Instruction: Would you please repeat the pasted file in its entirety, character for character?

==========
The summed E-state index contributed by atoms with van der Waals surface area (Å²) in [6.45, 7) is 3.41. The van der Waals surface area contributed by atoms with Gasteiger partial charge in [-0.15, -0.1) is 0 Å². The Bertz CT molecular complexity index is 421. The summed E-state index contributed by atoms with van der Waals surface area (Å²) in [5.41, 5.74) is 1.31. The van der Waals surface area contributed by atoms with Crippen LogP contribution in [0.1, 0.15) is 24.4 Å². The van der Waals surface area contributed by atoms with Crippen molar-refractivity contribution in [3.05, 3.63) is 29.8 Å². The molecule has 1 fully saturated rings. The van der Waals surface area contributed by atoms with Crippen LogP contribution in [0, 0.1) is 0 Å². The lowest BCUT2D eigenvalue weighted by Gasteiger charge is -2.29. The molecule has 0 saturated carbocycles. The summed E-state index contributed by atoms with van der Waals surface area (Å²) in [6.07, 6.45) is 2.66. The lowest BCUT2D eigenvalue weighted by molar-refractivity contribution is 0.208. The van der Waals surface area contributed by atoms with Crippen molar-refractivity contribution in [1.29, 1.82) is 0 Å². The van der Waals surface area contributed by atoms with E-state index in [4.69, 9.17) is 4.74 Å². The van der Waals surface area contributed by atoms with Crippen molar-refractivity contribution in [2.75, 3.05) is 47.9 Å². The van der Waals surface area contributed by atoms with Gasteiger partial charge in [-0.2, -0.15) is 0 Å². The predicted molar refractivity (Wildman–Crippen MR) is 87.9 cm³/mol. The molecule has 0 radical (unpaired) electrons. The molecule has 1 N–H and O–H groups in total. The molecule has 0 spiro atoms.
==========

The summed E-state index contributed by atoms with van der Waals surface area (Å²) in [6.45, 7) is 3.41. The van der Waals surface area contributed by atoms with Gasteiger partial charge in [-0.15, -0.1) is 0 Å². The Bertz CT molecular complexity index is 421. The summed E-state index contributed by atoms with van der Waals surface area (Å²) in [5.41, 5.74) is 1.31. The van der Waals surface area contributed by atoms with Crippen LogP contribution in [0.1, 0.15) is 24.4 Å². The van der Waals surface area contributed by atoms with Crippen molar-refractivity contribution in [3.05, 3.63) is 29.8 Å². The molecule has 1 fully saturated rings. The van der Waals surface area contributed by atoms with Crippen LogP contribution in [0, 0.1) is 0 Å². The lowest BCUT2D eigenvalue weighted by Gasteiger charge is -2.29. The molecule has 0 saturated carbocycles. The summed E-state index contributed by atoms with van der Waals surface area (Å²) in [6.07, 6.45) is 2.66. The lowest BCUT2D eigenvalue weighted by molar-refractivity contribution is 0.208. The van der Waals surface area contributed by atoms with Crippen molar-refractivity contribution in [1.29, 1.82) is 0 Å². The van der Waals surface area contributed by atoms with E-state index in [4.69, 9.17) is 4.74 Å². The van der Waals surface area contributed by atoms with Crippen molar-refractivity contribution in [2.75, 3.05) is 47.9 Å². The van der Waals surface area contributed by atoms with Gasteiger partial charge in [-0.2, -0.15) is 0 Å². The predicted molar refractivity (Wildman–Crippen MR) is 87.9 cm³/mol. The molecule has 0 radical (unpaired) electrons. The molecule has 1 N–H and O–H groups in total. The molecule has 0 spiro atoms.